What is a Stroke?
A stroke occurs when a blood vessel, which is carrying oxygen and nutrients to the brain, bursts or is blocked by a clot.1
This causes an interruption of the blood supply to a part of the brain. This can damage or destroy brain cells which will affect body functions.1
A stroke is a medical emergency. Therefore, recognising the symptoms and accessing treatment immediately can be crucial.2
Act F.A.S.T. when stroke strikes3
A simple test can help you recognise if someone has had a stroke:3
Can the person smile? Has their mouth or eye drooped?
Can the person raise both arms?
Can the person speak clearly and understand what you say?
Call 999 for an ambulance if you spot any one of these signs.
Every minute matters so act F.A.S.T. Calling an ambulance and getting straight to the Emergency Department can make all the difference. Emergency treatments for stroke patients can save lives and greatly reduce the disability a person may have after their stroke.3
Stroke symptoms include:4,5
The right half of the brain controls the left side of the body and vice versa. For example, paralysis in the left arm may result from a stroke in the right side of the brain.6
For most people, the left side of the brain controls language.7,8 The right side controls perceptual skills and spatial skills.8
There are two main types of stroke.9
Over 80% of strokes are caused by a blockage of an artery supplying blood to the brain. This is known as an ischaemic stroke.9,10 It is caused by:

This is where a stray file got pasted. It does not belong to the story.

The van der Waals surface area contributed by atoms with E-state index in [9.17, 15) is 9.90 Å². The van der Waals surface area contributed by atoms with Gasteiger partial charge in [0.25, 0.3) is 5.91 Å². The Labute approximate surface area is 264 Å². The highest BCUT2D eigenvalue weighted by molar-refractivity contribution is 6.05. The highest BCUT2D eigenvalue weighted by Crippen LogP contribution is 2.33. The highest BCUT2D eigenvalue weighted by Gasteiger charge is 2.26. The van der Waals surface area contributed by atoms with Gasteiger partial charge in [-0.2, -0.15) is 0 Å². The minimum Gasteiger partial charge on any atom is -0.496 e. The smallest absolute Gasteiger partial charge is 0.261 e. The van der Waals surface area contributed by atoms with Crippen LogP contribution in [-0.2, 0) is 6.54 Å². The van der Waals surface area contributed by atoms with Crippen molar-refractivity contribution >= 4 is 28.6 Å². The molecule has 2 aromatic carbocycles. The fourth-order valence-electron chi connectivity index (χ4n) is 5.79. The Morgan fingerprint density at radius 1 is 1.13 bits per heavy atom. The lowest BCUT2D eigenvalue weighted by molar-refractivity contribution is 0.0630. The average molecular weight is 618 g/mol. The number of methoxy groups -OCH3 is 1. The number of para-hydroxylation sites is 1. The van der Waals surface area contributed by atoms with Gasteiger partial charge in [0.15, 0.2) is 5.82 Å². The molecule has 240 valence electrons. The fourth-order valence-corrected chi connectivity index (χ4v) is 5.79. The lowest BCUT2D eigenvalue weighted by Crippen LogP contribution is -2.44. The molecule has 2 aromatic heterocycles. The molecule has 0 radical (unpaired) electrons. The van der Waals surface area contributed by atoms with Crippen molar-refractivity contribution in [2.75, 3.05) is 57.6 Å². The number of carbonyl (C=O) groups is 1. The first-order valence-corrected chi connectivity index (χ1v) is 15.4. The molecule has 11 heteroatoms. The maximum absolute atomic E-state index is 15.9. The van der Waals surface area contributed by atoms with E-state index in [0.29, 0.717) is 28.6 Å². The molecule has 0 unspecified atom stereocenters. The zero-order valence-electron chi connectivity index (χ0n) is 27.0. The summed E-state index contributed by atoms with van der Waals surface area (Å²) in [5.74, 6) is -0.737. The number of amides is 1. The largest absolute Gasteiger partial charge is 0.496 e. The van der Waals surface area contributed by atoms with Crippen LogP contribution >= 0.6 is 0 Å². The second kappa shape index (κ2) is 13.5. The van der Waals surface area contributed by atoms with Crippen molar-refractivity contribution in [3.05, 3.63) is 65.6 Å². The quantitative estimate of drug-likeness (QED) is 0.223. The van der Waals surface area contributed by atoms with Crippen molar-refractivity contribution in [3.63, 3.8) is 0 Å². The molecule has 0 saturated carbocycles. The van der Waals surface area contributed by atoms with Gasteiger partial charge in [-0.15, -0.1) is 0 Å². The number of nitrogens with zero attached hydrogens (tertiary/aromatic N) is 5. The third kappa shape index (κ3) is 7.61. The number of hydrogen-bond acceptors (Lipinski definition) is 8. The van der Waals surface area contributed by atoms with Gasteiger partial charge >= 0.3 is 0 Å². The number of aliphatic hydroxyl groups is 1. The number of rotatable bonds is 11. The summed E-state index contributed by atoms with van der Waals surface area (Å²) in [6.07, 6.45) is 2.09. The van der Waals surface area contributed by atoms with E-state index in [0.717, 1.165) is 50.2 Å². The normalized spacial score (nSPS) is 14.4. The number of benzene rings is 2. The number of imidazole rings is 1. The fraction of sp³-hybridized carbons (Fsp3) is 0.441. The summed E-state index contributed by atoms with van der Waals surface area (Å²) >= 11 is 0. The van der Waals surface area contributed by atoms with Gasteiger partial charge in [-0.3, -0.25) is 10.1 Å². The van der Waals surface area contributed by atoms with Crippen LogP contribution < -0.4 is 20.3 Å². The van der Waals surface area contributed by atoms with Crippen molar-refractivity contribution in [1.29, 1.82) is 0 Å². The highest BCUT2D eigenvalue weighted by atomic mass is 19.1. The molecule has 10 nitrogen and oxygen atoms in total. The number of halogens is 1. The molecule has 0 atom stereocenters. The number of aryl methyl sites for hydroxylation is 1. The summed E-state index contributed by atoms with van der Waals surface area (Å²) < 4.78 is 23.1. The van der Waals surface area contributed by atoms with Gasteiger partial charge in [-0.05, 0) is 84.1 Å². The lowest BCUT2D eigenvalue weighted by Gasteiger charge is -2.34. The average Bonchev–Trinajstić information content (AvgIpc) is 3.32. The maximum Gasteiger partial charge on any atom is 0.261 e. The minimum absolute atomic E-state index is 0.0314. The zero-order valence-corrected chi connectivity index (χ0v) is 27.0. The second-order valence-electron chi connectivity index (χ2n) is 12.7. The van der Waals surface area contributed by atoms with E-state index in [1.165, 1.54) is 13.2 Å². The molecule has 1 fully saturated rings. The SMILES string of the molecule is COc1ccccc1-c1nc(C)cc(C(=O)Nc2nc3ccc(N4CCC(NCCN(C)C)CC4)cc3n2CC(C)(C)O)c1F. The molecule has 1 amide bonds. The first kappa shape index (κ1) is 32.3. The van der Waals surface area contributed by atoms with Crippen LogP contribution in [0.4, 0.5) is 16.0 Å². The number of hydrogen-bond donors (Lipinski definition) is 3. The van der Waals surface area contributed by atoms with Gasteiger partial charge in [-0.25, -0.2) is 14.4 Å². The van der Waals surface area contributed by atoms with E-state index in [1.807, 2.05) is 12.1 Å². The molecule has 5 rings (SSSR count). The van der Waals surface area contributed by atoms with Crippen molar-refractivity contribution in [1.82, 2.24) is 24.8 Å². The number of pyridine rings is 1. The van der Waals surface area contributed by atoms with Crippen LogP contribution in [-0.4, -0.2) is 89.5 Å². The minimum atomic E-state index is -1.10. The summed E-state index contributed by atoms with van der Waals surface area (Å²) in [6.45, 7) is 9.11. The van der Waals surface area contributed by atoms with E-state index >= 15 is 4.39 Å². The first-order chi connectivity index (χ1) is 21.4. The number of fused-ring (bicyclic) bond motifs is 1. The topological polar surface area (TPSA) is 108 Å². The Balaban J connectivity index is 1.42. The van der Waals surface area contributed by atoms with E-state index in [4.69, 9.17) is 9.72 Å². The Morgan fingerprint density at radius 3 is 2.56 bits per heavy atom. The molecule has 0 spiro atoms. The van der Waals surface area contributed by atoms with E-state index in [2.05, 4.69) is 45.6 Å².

A blood clot that forms in a main blood vessel (artery) to the brain. This is called a cerebral thrombosis. Clots form in arteries that already have been narrowed by a condition called atherosclerosis (hardening of the arteries).10,11
Atherosclerosis causes fatty material to build up along the inner lining of the arteries so that they become narrow and the blood flowing through them becomes more likely to clot.10,11
Lifestyle risk factors for atherosclerosis include abnormal cholesterol, smoking, high blood pressure, diabetes, obesity and physical inactivity.11
A partial clot that may form elsewhere in the body which is carried in the bloodstream to the brain and gets lodged in an artery. This is embolic stroke.12
Blockages that occur in the tiny blood vessels deep in the brain. This is a lacunar stroke.13
Up to 20% of strokes are caused by a bleed into the brain from a burst blood vessel.4 This is called haemorrhagic stroke and is associated with severe morbidity and high mortality.15